When this program was used in one particular church setting, the group of people who gathered for this program included church leaders who were part of each of the factions in the church. Twelve to fifteen people attended the sessions, including most of those who had the strongest feelings in the conflicts. It is likely that the attendance of opposing leaders was motivated in part by mistrust—a concern about what their opponents might be up to if left alone. Whatever their original reason for coming, all of the participants became engaged with the material presented and were willing to engage in the prayer exercises freely.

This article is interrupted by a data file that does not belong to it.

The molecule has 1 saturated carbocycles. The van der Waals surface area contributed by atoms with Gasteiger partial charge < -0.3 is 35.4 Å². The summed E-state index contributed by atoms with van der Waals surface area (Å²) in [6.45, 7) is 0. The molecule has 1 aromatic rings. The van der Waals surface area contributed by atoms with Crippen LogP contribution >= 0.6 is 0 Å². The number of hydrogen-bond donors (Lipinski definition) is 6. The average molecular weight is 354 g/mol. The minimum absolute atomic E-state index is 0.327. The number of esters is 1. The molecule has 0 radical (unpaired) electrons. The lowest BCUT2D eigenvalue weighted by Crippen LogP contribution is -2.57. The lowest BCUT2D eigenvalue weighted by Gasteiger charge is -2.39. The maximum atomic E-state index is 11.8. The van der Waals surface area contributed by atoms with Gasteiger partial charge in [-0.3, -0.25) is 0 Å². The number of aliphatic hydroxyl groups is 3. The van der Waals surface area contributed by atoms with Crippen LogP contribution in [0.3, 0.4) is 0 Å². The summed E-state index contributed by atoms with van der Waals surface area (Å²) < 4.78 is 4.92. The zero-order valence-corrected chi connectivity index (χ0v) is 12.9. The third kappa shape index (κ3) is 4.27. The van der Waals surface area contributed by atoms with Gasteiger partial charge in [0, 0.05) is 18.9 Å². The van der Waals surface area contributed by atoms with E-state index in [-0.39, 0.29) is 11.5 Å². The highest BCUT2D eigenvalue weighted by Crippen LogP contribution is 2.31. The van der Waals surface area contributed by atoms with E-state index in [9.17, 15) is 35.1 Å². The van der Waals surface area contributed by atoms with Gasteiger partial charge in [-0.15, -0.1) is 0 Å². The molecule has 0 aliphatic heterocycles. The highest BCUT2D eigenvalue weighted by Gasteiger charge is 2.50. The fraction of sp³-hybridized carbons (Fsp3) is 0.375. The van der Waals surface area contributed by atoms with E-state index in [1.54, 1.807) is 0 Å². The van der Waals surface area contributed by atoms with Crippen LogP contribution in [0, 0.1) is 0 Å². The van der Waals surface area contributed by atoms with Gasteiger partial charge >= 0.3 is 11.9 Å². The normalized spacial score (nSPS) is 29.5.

The program and practice of prayer was deeply moving and transformative for all the participants. There were times of hard work, as folks stretched to reach into God’s perspective in spite of a long history of wrongs on both sides. There were tears as “tough guys” who had been in opposition for years heard the loving care in each other’s voices. In the end participants were able to see and relate to each other as complex and complete human beings, and no longer only through the lens of the divisive issues. Each had had a chance to experience the good will of each of the others, allies and opponents, and they could no longer fit either into one-dimensional stereotypes.